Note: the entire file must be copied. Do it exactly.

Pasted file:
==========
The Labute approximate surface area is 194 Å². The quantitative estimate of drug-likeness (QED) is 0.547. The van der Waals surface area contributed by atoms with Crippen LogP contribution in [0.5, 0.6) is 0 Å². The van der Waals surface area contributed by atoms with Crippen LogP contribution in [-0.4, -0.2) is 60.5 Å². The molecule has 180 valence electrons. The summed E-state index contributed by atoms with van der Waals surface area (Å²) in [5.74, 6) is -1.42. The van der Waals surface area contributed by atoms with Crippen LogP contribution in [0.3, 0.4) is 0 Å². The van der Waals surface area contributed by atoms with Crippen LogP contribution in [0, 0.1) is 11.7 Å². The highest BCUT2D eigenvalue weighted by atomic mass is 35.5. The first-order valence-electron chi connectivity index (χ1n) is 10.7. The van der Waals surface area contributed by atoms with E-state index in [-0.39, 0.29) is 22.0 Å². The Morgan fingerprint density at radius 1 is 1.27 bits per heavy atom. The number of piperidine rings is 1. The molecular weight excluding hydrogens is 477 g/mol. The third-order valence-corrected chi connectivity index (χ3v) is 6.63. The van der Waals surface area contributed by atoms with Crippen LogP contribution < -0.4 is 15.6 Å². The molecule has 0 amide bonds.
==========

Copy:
The Labute approximate surface area is 194 Å². The quantitative estimate of drug-likeness (QED) is 0.547. The van der Waals surface area contributed by atoms with Crippen LogP contribution in [0.5, 0.6) is 0 Å². The van der Waals surface area contributed by atoms with Crippen LogP contribution in [-0.4, -0.2) is 60.5 Å². The molecule has 180 valence electrons. The summed E-state index contributed by atoms with van der Waals surface area (Å²) in [5.74, 6) is -1.42. The van der Waals surface area contributed by atoms with Crippen LogP contribution in [0.3, 0.4) is 0 Å². The van der Waals surface area contributed by atoms with Crippen LogP contribution in [0, 0.1) is 11.7 Å². The highest BCUT2D eigenvalue weighted by atomic mass is 35.5. The first-order valence-electron chi connectivity index (χ1n) is 10.7. The van der Waals surface area contributed by atoms with E-state index in [-0.39, 0.29) is 22.0 Å². The Morgan fingerprint density at radius 1 is 1.27 bits per heavy atom. The number of piperidine rings is 1. The molecular weight excluding hydrogens is 477 g/mol. The third-order valence-corrected chi connectivity index (χ3v) is 6.63. The van der Waals surface area contributed by atoms with Crippen LogP contribution < -0.4 is 15.6 Å². The molecule has 0 amide bonds.